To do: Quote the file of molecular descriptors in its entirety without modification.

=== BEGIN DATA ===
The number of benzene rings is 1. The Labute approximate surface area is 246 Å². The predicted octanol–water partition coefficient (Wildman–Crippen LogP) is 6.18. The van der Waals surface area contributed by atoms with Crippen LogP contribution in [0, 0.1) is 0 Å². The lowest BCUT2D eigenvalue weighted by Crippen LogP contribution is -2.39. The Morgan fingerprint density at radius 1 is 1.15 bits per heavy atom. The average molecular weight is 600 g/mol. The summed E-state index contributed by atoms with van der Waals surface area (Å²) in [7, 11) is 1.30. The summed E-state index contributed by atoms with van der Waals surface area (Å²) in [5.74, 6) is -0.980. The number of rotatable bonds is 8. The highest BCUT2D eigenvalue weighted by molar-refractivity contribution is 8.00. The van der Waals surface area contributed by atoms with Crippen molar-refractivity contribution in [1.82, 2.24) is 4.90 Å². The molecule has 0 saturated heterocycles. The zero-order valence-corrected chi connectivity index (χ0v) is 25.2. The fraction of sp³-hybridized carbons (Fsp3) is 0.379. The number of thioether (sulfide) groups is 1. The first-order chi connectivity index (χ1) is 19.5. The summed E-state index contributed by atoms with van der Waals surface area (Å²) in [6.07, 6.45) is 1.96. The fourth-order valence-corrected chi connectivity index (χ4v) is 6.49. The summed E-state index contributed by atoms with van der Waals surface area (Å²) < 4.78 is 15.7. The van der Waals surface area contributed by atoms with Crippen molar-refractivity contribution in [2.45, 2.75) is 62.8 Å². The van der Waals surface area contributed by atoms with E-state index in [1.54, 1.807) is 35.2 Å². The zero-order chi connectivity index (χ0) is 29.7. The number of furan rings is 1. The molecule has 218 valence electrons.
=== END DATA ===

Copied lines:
The number of benzene rings is 1. The Labute approximate surface area is 246 Å². The predicted octanol–water partition coefficient (Wildman–Crippen LogP) is 6.18. The van der Waals surface area contributed by atoms with Crippen LogP contribution in [0, 0.1) is 0 Å². The lowest BCUT2D eigenvalue weighted by Crippen LogP contribution is -2.39. The Morgan fingerprint density at radius 1 is 1.15 bits per heavy atom. The average molecular weight is 600 g/mol. The summed E-state index contributed by atoms with van der Waals surface area (Å²) in [7, 11) is 1.30. The summed E-state index contributed by atoms with van der Waals surface area (Å²) in [5.74, 6) is -0.980. The number of rotatable bonds is 8. The highest BCUT2D eigenvalue weighted by molar-refractivity contribution is 8.00. The van der Waals surface area contributed by atoms with Crippen molar-refractivity contribution in [1.82, 2.24) is 4.90 Å². The molecule has 0 saturated heterocycles. The zero-order valence-corrected chi connectivity index (χ0v) is 25.2. The fraction of sp³-hybridized carbons (Fsp3) is 0.379. The number of thioether (sulfide) groups is 1. The first-order chi connectivity index (χ1) is 19.5. The summed E-state index contributed by atoms with van der Waals surface area (Å²) in [6.07, 6.45) is 1.96. The fourth-order valence-corrected chi connectivity index (χ4v) is 6.49. The summed E-state index contributed by atoms with van der Waals surface area (Å²) < 4.78 is 15.7. The van der Waals surface area contributed by atoms with Crippen molar-refractivity contribution in [2.45, 2.75) is 62.8 Å². The van der Waals surface area contributed by atoms with E-state index in [1.54, 1.807) is 35.2 Å². The zero-order chi connectivity index (χ0) is 29.7. The number of furan rings is 1. The molecule has 218 valence electrons.